14. During the course of the marriage, the husband has worked on, what might loosely be described as, trust affairs. He has clearly worked hard in this respect but all the trusts, including the bare trust, have active boards of trustees with specific management teams.

    15. The matrimonial home throughout the marriage was a property at the centre of an estate owned by the husband. The family made use of the estate in a variety of ways such as for riding and other activities. The house itself has been valued at between £2.25 and £3 million depending on how much additional land and how many ancillary buildings are included. At the maximum this includes 25 acres (excluding the garden) and a number of ancillary outbuildings. The house itself is approximately 6,500 square feet. With all the outbuildings, the total is 15,000 square feet. It also has a tennis court and swimming pool.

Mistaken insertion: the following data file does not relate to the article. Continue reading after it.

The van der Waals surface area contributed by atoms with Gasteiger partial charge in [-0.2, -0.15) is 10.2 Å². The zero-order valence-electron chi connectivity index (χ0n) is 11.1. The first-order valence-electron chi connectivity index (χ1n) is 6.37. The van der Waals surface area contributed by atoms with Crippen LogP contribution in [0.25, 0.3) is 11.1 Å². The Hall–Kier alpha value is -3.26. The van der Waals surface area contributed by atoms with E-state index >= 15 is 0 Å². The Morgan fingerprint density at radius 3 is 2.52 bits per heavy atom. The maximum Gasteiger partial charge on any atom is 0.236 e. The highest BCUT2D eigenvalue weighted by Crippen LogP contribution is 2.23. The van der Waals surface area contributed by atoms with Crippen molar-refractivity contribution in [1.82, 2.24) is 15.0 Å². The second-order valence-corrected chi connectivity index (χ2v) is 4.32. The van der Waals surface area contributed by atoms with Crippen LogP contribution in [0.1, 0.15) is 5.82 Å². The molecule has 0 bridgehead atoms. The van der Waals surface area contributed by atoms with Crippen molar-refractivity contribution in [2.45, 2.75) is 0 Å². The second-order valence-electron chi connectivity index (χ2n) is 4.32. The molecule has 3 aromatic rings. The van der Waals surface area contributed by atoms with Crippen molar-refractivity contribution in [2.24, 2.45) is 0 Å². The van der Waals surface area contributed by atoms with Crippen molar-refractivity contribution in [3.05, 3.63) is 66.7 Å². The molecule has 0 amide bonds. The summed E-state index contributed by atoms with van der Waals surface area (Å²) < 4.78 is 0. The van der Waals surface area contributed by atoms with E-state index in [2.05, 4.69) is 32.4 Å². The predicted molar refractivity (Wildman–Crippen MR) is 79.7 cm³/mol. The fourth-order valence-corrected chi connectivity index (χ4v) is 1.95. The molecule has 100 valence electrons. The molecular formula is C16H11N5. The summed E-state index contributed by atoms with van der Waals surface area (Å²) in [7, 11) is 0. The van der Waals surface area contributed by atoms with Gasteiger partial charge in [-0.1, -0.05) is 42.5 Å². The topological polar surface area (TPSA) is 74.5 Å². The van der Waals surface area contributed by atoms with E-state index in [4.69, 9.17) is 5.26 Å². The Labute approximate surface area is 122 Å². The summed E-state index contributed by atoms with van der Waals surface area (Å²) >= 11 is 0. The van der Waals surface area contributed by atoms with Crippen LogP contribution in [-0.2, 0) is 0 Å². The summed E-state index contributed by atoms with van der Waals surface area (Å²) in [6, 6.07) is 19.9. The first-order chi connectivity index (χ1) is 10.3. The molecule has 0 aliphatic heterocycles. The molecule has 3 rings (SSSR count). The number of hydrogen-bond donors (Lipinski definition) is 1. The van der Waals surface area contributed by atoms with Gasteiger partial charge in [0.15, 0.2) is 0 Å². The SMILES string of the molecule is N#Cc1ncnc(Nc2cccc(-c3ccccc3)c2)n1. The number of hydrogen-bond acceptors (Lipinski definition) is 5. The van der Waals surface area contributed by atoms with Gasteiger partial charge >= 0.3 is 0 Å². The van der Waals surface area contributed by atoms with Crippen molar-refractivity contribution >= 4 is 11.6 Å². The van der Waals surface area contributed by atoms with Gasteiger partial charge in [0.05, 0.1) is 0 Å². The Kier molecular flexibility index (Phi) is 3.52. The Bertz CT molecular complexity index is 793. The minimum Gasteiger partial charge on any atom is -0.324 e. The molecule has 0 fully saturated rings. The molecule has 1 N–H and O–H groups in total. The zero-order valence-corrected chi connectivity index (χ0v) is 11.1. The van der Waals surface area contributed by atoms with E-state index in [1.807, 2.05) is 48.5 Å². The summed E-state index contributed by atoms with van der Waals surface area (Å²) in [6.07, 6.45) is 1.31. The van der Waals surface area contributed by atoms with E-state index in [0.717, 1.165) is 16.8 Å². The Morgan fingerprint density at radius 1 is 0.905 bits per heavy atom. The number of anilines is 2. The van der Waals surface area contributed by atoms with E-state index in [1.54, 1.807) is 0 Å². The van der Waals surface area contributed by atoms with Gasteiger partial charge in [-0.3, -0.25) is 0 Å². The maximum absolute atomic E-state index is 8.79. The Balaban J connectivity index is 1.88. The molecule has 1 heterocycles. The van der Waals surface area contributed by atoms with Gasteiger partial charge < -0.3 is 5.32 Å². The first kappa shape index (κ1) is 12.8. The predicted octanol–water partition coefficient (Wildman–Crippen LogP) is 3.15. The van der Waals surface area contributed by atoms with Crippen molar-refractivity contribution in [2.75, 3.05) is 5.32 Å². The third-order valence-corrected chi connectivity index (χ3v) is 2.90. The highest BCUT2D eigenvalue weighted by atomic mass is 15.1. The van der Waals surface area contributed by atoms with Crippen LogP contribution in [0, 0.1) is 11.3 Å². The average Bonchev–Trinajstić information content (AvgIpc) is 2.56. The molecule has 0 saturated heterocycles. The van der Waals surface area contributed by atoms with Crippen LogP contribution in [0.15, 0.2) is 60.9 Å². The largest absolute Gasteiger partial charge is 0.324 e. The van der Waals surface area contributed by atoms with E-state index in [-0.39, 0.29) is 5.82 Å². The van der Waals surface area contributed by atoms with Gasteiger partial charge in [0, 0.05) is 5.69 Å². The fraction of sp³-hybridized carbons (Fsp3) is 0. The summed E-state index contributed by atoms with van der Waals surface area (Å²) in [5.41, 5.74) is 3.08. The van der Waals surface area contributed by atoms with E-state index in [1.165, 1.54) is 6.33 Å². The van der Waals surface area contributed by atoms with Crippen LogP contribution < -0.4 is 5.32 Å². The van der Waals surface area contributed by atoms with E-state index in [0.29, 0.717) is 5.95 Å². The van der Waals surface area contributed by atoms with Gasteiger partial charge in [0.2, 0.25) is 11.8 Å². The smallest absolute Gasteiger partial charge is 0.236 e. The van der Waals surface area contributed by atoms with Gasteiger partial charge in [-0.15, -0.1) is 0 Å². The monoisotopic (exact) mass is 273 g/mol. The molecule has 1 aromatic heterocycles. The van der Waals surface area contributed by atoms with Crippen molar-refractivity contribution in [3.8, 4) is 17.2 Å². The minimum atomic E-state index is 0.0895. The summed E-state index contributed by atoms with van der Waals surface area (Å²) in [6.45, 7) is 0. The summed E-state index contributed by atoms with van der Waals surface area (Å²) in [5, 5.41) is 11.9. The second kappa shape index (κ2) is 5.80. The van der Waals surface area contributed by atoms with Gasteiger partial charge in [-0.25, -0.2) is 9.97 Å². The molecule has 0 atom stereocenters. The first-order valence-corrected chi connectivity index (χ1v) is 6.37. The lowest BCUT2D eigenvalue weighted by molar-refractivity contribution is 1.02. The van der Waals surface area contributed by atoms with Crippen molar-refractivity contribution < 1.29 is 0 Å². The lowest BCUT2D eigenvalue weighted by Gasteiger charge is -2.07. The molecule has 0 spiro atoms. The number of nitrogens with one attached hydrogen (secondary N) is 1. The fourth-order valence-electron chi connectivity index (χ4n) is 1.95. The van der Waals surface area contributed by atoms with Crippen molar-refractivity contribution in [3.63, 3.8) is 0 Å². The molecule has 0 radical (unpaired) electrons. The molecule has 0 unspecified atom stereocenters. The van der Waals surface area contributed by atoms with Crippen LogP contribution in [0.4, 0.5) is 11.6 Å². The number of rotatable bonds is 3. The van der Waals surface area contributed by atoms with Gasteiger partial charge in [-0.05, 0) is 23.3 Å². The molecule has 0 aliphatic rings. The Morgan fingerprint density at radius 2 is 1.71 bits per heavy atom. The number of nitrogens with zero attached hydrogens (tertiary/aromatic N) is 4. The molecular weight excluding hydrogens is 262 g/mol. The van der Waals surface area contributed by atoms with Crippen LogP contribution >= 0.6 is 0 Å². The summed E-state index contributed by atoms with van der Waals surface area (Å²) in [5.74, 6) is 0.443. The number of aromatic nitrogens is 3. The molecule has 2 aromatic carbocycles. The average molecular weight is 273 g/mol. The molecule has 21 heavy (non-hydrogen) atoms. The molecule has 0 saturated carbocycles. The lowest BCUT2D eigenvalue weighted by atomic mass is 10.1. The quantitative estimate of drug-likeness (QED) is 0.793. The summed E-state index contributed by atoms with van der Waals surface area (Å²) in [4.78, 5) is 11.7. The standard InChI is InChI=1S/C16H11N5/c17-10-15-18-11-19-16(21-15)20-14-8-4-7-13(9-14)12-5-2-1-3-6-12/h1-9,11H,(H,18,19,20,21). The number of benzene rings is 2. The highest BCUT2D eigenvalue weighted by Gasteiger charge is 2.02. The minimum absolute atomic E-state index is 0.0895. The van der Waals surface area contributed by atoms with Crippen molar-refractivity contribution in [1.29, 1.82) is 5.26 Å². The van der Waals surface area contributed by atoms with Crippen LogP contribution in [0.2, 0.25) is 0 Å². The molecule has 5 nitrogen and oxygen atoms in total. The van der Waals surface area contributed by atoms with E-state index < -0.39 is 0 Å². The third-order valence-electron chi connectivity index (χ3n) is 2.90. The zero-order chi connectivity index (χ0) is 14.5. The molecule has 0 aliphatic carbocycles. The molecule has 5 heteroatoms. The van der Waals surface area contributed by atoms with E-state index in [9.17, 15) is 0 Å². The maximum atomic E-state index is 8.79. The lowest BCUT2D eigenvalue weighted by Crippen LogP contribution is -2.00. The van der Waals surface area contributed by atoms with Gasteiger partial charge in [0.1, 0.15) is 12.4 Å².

16. When the marriage broke down the wife moved to live in a property ("AB") not far from the matrimonial home. This was purchased, for £2.5 million, by the husband at her request. It is smaller than the former matrimonial home, being in all some 8,200 square feet (the house is 4,700 square feet). Additional land was then purchased at a cost of £366,000. Before the wife decided that she no longer wanted to live in this property she had proposed, and the husband had agreed to fund, significant improvements but the scope and cost of these were never agreed.

    17. In June 2014 the wife informed the husband, through solicitors, that she was no longer happy at AB and wanted to move. This remains her position.

    18. The parties have also been involved in proceedings concerning the children. During the course of his judgment HHJ Altman found that the wife had procured the purchase of AB with a view to its being a permanent home for herself and the children. The wife has sought to revisit this finding during the course of the hearing before me. Nothing I have heard persuades me that this finding is incorrect. Indeed, I am satisfied that it is correct. The fact that the wife viewed it as a permanent home is demonstrated by a number of factors including the purchase of the additional land and her exploration of the cost of refurbishment and improvements.